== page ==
- John D. Barrow, mathematician, theoretical physicist, and cosmologist; author of numerous journal articles, and books for general readers
- David Bellamy, broadcaster, author, and botanist
- Bob Berman, astronomer
- Adrian Berry, science author and columnist
- Howard Bloom, author
- David Bodanis, author
- Liz Bonnin, biochemist and TV presenter
- Daniel J. Boorstin, author and Librarian of Congress
- Sir David Brewster, Scottish scientist
- John Brockman, specializing authorship in scientific literature
- Jacob Bronowski, mathematician, biologist, historian of science, author and pioneering science broadcaster
- Bill Bryson, author
- Rob Buckman, doctor of medicine, broadcaster, columnist, author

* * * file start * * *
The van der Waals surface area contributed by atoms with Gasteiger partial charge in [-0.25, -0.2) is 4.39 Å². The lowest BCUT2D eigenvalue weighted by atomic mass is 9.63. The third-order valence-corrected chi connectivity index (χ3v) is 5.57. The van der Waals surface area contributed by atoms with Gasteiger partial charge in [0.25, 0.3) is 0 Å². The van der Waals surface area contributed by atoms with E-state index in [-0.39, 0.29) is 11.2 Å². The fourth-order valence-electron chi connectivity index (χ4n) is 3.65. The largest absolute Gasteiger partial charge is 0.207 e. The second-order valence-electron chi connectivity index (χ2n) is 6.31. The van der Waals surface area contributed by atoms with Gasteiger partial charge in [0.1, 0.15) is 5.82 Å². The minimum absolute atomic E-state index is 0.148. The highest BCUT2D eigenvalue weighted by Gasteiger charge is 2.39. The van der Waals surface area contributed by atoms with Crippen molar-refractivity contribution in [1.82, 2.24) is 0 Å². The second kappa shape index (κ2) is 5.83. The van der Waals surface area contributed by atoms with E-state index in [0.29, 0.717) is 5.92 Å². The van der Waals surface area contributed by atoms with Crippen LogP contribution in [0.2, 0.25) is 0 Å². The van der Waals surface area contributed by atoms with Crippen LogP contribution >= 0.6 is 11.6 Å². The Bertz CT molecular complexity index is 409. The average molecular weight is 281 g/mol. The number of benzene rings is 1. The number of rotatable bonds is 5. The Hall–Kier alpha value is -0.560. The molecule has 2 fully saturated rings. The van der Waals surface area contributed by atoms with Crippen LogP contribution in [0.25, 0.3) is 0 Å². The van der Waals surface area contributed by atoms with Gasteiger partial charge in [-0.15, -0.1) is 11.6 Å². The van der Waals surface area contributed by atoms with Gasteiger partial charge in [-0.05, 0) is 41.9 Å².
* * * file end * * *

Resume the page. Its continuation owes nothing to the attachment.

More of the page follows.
- James Burke, broadcaster, television producer, and author; best known for the science historian BBC TV series Connections
- Nigel Calder, broadcaster and journalist
- Fritjof Capra, physicist and author
- Sean Carroll, cosmologist, blogger, and author
- Rachel Carson, marine biologist, conservationist, author
- Marcus Chown, author and science journalist
- Arthur C. Clarke, science fiction author, inventor, and futurist
- Brian Clegg, author
- Jack Cohen, reproductive biologist
- Heather Couper, astronomer, broadcaster and author
- Brian Cox, broadcaster, musician and physicist
- Francis Crick, molecular biologist, biophysicist, and neuroscientist; joint discoverer of the structure of the DNA molecule
- Paul Davies, physicist, author and broadcaster
- Richard Dawkins, evolutionary biologist and author
- Michael DeBakey, world-renowned cardiac surgeon, innovator, and author
- Daniel Dennett, philosopher, cognitive scientist and author
- Alexander Dewdney, mathematician, computer scientist and philosopher
- Jared Diamond, evolutionary biologist, physiologist and geographer